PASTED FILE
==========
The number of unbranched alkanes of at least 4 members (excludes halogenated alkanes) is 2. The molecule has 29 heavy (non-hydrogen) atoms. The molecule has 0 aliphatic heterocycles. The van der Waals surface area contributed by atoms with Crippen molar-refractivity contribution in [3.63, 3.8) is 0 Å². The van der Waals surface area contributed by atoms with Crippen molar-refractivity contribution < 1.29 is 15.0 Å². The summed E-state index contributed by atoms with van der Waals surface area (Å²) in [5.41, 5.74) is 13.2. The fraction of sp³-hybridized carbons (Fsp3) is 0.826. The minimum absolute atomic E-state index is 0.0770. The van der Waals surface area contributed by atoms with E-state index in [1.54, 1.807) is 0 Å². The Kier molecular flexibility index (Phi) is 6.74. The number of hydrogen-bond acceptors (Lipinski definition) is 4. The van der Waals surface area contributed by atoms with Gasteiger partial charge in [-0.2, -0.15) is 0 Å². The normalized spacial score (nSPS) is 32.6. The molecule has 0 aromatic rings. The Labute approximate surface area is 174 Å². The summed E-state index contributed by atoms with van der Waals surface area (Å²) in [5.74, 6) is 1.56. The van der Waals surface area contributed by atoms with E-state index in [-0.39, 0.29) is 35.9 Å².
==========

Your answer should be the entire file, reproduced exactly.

The number of unbranched alkanes of at least 4 members (excludes halogenated alkanes) is 2. The molecule has 29 heavy (non-hydrogen) atoms. The molecule has 0 aliphatic heterocycles. The van der Waals surface area contributed by atoms with Crippen molar-refractivity contribution in [3.63, 3.8) is 0 Å². The van der Waals surface area contributed by atoms with Crippen molar-refractivity contribution < 1.29 is 15.0 Å². The summed E-state index contributed by atoms with van der Waals surface area (Å²) in [5.41, 5.74) is 13.2. The fraction of sp³-hybridized carbons (Fsp3) is 0.826. The minimum absolute atomic E-state index is 0.0770. The van der Waals surface area contributed by atoms with E-state index in [1.54, 1.807) is 0 Å². The Kier molecular flexibility index (Phi) is 6.74. The number of hydrogen-bond acceptors (Lipinski definition) is 4. The van der Waals surface area contributed by atoms with Gasteiger partial charge in [-0.2, -0.15) is 0 Å². The normalized spacial score (nSPS) is 32.6. The molecule has 0 aromatic rings. The Labute approximate surface area is 174 Å². The summed E-state index contributed by atoms with van der Waals surface area (Å²) in [5.74, 6) is 1.56. The van der Waals surface area contributed by atoms with E-state index in [-0.39, 0.29) is 35.9 Å².